- 38th Regiment, Georgia Infantry (Confederate) , Companies A,D,and K
- 42nd Regiment, Georgia Infantry (Confederate) , Company D
- 66th Regiment, Georgia Infantry (Confederate) , Companies B,E,and H
- Georgia USGenWeb Archives Project (other War's information is also giving)
Civil War
World War I

Naturalization

Newspapers

Newspapers abstracts can sometimes be found using search phrases such as DeKalb County, Georgia newspapers in online catalogs like:

Occupations

Probate Records

Colonial courts kept some early probate records.  From 1777 to 1798 and since 1852, the court of ordinary or register of probates has kept probate and guardianship records.  The inferior court handled probate and guardianship matters from 1798 to 1852.

Many probate records to the 1930s and 1940s are at the Georgia Department of Archives and History and the Family History Library on microfilm.

Content: Probate Records may give the decedent's date of death, names of his or her spouse, children, parents, siblings, in-laws, neighbors, associates, relatives, and their place of residence.

Record types: Wills, estates, guardianships, naturalizations, marriage, adoption, and birth and death records (not all years).

Taxation

Taxes were levied on free white males over 21 and slaves aged 21 to 60. These persons are referred to as "polls." Tax listings, or digests, of a county generally list the taxable landowners and other polls and the amount of tax. The records for each county are divided by militia district.

Vital Records

Vital Records consist of births, adoptions, marriages, divorces, and deaths recorded on registers, certificates, and documents. A copy or an extract of most original records can be purchased from the Georgia State Department of Health , the County Clerk's office of the county where the event occurred or order electronically online..

For some online statewide indexes, see the FamilySearch Historical Record Collections for Georgia. See also How to order Georgia Vital Records

Birth

Statewide registration of births in Georgia began in 1919 and was generally complied with by 1928. Birth records are available only to the individual or his legal representative. Birth records can be obtained by writing to:

Georgia Department of Human Resources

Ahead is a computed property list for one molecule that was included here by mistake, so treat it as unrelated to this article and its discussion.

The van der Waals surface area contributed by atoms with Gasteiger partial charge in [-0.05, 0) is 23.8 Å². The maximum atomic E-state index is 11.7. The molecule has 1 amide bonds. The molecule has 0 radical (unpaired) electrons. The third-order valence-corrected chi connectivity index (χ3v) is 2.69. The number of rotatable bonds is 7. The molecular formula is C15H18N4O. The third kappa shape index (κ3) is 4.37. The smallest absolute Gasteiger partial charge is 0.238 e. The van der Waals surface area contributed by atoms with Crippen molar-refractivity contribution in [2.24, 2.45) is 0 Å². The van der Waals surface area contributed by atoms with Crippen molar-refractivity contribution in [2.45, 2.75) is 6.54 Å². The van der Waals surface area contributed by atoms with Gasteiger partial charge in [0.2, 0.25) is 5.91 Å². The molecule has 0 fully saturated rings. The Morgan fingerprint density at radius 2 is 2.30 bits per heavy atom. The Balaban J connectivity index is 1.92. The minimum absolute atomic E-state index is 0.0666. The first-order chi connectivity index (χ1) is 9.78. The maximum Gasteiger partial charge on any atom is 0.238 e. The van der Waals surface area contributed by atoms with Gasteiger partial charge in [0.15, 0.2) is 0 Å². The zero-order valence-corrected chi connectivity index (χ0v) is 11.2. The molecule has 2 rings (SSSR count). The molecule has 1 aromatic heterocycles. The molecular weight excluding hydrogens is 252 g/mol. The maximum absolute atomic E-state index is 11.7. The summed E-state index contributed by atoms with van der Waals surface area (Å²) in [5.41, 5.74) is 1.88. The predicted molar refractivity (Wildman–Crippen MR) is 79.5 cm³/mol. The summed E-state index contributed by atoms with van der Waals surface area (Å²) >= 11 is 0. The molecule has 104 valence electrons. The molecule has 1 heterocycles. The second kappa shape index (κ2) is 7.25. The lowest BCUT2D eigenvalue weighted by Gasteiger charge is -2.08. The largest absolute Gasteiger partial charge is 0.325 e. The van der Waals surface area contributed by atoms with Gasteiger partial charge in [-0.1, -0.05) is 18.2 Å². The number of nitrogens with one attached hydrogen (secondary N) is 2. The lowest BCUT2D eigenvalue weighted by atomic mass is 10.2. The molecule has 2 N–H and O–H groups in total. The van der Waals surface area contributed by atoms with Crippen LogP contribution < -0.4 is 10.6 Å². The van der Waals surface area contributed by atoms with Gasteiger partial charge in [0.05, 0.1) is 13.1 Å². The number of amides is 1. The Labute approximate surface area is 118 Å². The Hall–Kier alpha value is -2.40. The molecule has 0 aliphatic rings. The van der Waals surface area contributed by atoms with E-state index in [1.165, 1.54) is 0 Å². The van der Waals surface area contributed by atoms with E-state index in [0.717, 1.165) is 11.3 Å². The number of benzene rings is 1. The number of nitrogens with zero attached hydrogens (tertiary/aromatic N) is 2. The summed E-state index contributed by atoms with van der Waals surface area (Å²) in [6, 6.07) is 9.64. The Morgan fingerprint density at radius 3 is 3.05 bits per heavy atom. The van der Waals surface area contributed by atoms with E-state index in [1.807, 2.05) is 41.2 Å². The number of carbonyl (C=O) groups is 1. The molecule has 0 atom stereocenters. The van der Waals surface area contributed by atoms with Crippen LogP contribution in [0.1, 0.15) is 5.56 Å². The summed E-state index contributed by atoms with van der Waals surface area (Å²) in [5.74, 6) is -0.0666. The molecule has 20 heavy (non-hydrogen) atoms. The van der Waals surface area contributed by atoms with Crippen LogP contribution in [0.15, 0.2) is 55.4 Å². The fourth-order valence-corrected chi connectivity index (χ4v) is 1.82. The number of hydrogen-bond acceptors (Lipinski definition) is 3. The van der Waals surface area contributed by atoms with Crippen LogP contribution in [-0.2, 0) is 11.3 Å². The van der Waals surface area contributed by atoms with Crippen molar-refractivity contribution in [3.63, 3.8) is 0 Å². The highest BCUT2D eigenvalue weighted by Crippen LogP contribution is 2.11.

Vital Records Unit
47 Trinity Avenue, S.W., Room 217-H
Atlanta, GA 30334-1201
Telephone: 404-679-4702
Internet: Georgia Vital Records

The current fees for obtaining copies of the state's records are listed at VitalRecords.com.

Atlanta birth records since 1887 are available from:

Fulton County Health Department
141 Prior Street
Atlanta, GA 30303
Telephone: 404-730-4000
Internet: Fulton County Healtlh Department

Marriage
  • 1808-1967 - Georgia Marriages, 1808-1967 (FamilySearch) - Please see Georgia Marriages for more information on this collection.
  • 1840-1893 - DeKalb County Marriage Records, 1840-1893 (Georgia Archives) - Digitized microfilm of marriage certificates and indexes.
  • 1840-1908 - Marriage Database Index, 1840-1908 (DeKalb History Center) - Indexed by bride and groom surnames.
  • 1840-1872 - DeKalb County Marriage Books A and B Index 1840-1872. Batch M735367 at FamilySearch - free.[7]
  • 1840-1872 - DeKalb County Marriage Books A and B Index 1840-1872. Batch M712641 at FamilySearch - free.[7]
  • 1872-1881 - DeKalb County Marriage Books C and D Index 1872-1881. Batch M712642 at FamilySearch - free.[7]
  • 1882-1893 - DeKalb County Marriage Books E and F Index 1882-1893. Batch M712643 at FamilySearch - free[7]
  • 1893-1895 - DeKalb County Marriae Book G Index 1893-1895. Batch M712644 at FamilySearch - free.[7]
  • 1885-1886 - (from old newspapers) Georgia Pioneers ($)
Death

Death records for 1935 to present can be obtained by writing to:

Georgia Department of Human Resources
Vital Records Unit
47 Trinity Avenue, S.W., Room 217-H
Atlanta, GA 30334-1201
Telephone: 404-679-4702
Internet: Georgia Vital Records

The current fees for obtaining copies of the state's records are listed at VitalRecords.com.

  • 1849-50, 1859-60, 1869-70, 1879-80 - DeKalb County, Georgia Mortality Schedules at Ancestry ($).
Vital Record Substitutes

Genealogy Societies and Libraries

Family History Centers

Websites

References

  1. Bryant, Pat, and Ingrid Shields. 1983. Georgia counties, their changing boundaries. Atlanta: State Print. Office.
  2. "DeKalb County, Georgia - Wikipedia, the free encyclopedia." Wikipedia, the free encyclopedia. N.p., n.d. Web. 11 Aug. 2011. <http: dekalb_county,_georgia="" wiki="" en.wikipedia.org=""></http:>
  3. Handybook for Genealogists: United States of America, 10th ed. (Draper, Utah: Everton Pub., 2002), DeKalb County, Georgia. Page 154 At various libraries (WorldCat); FHL Book 973 D27e 2002.
  4. Bryant, Pat, and Ingrid Shields. 1983. Georgia counties, their changing boundaries. Atlanta: State Print. Office.
  5. Vivian Price, History of DeKalb County, Georgia, 1822-1900 (Fernandina Beach, FL: Wolfe Pub. Co. This book is available at the DeKalb History Center, 1997).
  6. 6.0 6.1 Paul K. Graham, Georgia Courthouse Disasters (Decatur, Georgia: Genealogy Co., 2013), 26-27. At various libraries (WorldCat).
  7. 7.0 7.1 7.2 7.3 7.4 Genealogical Society of Utah, Parish and Vital Records List (July 1998). Microfiche. Digital version at https://www.familysearch.org/learn/wiki/en/images/0/09/Igigeorgiaad.pdf.

 

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  • This page was last modified on 20 November 2014, at 20:47.